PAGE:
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Someday I'll go to Valparaiso University. Take a close look at its buildings, the trees around the campus. Imagine how the place looked 60 years ago when my father walked its paths to engineering classes. A young man, a foreigner in this country, where I now find myself.
In the summers-so family legend goes-he picked fruit to earn money. I can picture him up a ladder plucking oranges and apples from heavily laden trees. A carefree vagabond with a purpose: to finish his studies and go back home. I never did go back home.
He died when I was nine. A month shy often, actually. One never forgets things like that. After his death, there were times when I had difficulty picturing him in my mind. This disturbed me, and I got his photo. I etched in my memory his oval face, gold-rimmed glasses, balding head, his expression of tranquil joy. An old man, but the only father I knew and loved.
I remember clearly the feelings of unity and stability that he evoked in us, his family. Or maybe I remember more clearly the disruption and insecurity that his death caused.
He was the driving force that kept our family together. People expected that, since he was considerably older than my mother. He was 33 when he married the 19-year-old beauty-queen-little-rich- daughter of a politician. By the time I was born, he was a rheumatic 53-year-old. My classmates used to ask if he was my grandfather. I explained that the man with the cane was my father. I sincerely believed his cane was a symbol of elegance rather than the necessity it was.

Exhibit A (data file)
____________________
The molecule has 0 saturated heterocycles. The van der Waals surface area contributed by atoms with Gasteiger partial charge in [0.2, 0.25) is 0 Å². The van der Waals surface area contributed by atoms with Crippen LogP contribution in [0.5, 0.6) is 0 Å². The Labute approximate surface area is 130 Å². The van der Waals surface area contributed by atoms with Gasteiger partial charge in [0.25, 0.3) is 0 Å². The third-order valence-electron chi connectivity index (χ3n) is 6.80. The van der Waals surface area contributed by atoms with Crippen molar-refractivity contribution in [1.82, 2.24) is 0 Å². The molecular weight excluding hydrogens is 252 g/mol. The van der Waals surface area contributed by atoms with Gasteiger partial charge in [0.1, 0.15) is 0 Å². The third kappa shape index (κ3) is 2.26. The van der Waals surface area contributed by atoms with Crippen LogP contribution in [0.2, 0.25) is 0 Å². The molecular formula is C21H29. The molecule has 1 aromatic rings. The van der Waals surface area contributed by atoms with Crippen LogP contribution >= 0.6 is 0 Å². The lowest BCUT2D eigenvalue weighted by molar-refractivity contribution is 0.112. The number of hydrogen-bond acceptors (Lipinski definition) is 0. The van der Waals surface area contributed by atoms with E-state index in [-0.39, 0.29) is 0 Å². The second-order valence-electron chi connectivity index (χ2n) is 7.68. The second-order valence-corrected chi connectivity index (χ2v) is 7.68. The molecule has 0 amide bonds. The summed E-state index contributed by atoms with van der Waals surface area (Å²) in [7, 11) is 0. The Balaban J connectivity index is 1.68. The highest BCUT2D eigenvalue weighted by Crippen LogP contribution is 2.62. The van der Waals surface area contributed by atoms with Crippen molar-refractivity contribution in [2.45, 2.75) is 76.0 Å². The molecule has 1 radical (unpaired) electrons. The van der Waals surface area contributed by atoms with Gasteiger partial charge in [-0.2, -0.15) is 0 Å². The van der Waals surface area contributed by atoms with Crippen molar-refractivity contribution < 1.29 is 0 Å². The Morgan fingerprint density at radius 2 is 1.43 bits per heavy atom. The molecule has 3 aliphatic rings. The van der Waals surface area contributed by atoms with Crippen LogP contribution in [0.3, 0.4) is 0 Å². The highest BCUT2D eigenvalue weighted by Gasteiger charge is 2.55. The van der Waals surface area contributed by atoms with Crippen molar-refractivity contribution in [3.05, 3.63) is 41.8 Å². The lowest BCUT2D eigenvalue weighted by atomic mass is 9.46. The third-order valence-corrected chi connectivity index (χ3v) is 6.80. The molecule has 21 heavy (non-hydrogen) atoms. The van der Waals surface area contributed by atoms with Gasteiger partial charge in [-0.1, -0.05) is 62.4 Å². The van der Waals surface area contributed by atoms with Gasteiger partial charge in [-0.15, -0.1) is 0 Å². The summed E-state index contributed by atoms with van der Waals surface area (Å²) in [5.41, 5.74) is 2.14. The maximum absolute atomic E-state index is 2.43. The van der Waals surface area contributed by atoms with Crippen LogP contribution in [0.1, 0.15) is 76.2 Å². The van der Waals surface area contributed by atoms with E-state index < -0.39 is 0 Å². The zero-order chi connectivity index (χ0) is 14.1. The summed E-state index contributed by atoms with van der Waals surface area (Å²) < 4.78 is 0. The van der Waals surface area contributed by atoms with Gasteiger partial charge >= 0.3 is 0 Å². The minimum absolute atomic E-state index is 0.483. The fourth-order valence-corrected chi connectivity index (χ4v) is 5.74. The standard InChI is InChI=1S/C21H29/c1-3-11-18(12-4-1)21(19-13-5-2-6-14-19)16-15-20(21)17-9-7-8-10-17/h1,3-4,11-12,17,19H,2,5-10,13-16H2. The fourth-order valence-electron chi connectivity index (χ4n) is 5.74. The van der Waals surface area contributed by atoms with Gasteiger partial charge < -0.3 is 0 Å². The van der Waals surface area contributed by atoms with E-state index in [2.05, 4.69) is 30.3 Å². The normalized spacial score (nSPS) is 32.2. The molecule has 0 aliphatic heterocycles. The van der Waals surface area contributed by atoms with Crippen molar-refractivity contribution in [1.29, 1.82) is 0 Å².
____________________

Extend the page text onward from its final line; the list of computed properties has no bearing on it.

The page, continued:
We, his four children, were special to him. Perhaps it was because he became a father rather late in life. He nurtured us carefully. He brought us to school and picked us up at the end of the day. Afternoons, he took us for a ride around our seaside city, driving down the pier past Slapsy Maxie's bar where the sailors hung out with the girls. On the way home he stopped by the soda fountain near the church to buy us Cokes and M and Ms. After dinner he helped us with our homework. I recall his listening with delight as I read my Dick and Jane book.
When he collapsed that Wednesday near Kowloon Bridge, his gold- rimmed glasses must have shattered because I never saw them again. When I last saw him in his coffin, his face was a waxy mask. He had a tight little smile which was a grimace. No glasses. The dead man was a shell and not my father. To the nine-year-old he was still on vacation and would return to straighten out my chaotic world.
But after a quarter of a century, I woke up realizing he would never be back from that vacation. In the confusion after his death, I put aside mourning. I did not infuse my being with the finality of his death. There was school and I grew up, got married, had children. A part of me steadfastly believed he would return. He had promised. When he kissed me, he said he'd be back with the doll I wanted. The doll came. Marie Antoinette-now lashless-in faded lavender gown and tattered yellowing lace waits for me still in my mother's armoire.
But as I pause in the midst of the levity of my own family, I realize that I will never see him again. Never hear his voice again. Never feel his presence once more.
So I gather what memories and tales I have of him. I piece them together to have a mental image of my father. I reorganize my life knowing that he is indeed gone, and 1 am alive, a woman, a mother who must tend to her children as he did us. And someday I'll visit Valparaiso.